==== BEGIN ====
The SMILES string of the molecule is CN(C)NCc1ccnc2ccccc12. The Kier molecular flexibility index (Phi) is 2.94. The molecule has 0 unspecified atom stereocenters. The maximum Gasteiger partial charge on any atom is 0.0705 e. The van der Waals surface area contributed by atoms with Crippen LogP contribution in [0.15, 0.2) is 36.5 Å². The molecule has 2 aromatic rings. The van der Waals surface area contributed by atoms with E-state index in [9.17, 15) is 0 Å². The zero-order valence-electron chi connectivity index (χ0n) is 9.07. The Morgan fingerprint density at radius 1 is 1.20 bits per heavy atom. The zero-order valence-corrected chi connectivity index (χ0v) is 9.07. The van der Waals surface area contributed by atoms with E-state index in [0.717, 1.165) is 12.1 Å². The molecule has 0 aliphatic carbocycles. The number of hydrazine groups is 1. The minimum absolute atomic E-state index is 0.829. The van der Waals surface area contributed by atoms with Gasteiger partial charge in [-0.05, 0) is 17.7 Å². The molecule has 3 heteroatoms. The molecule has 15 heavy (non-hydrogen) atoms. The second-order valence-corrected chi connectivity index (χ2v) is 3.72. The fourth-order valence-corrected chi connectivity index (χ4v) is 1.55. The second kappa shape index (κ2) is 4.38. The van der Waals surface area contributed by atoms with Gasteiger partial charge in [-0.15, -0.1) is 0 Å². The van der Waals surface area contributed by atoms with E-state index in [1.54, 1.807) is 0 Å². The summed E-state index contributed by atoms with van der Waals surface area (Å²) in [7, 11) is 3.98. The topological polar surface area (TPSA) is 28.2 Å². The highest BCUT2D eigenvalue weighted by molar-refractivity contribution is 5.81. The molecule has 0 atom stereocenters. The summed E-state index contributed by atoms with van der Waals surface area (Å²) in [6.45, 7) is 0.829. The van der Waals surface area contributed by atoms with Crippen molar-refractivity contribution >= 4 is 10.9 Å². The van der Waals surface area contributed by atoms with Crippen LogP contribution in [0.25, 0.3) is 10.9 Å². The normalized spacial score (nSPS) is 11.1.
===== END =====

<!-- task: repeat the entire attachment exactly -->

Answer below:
The SMILES string of the molecule is CN(C)NCc1ccnc2ccccc12. The Kier molecular flexibility index (Phi) is 2.94. The molecule has 0 unspecified atom stereocenters. The maximum Gasteiger partial charge on any atom is 0.0705 e. The van der Waals surface area contributed by atoms with Crippen LogP contribution in [0.15, 0.2) is 36.5 Å². The molecule has 2 aromatic rings. The van der Waals surface area contributed by atoms with E-state index in [9.17, 15) is 0 Å². The zero-order valence-electron chi connectivity index (χ0n) is 9.07. The Morgan fingerprint density at radius 1 is 1.20 bits per heavy atom. The zero-order valence-corrected chi connectivity index (χ0v) is 9.07. The van der Waals surface area contributed by atoms with E-state index in [0.717, 1.165) is 12.1 Å². The molecule has 0 aliphatic carbocycles. The number of hydrazine groups is 1. The minimum absolute atomic E-state index is 0.829. The van der Waals surface area contributed by atoms with Gasteiger partial charge in [-0.05, 0) is 17.7 Å². The molecule has 3 heteroatoms. The molecule has 15 heavy (non-hydrogen) atoms. The second-order valence-corrected chi connectivity index (χ2v) is 3.72. The fourth-order valence-corrected chi connectivity index (χ4v) is 1.55. The second kappa shape index (κ2) is 4.38. The van der Waals surface area contributed by atoms with Gasteiger partial charge in [-0.15, -0.1) is 0 Å². The van der Waals surface area contributed by atoms with E-state index in [1.54, 1.807) is 0 Å². The summed E-state index contributed by atoms with van der Waals surface area (Å²) in [7, 11) is 3.98. The topological polar surface area (TPSA) is 28.2 Å². The highest BCUT2D eigenvalue weighted by molar-refractivity contribution is 5.81. The molecule has 0 atom stereocenters. The summed E-state index contributed by atoms with van der Waals surface area (Å²) in [6.45, 7) is 0.829. The van der Waals surface area contributed by atoms with Crippen molar-refractivity contribution >= 4 is 10.9 Å². The van der Waals surface area contributed by atoms with Crippen LogP contribution in [0.25, 0.3) is 10.9 Å². The normalized spacial score (nSPS) is 11.1.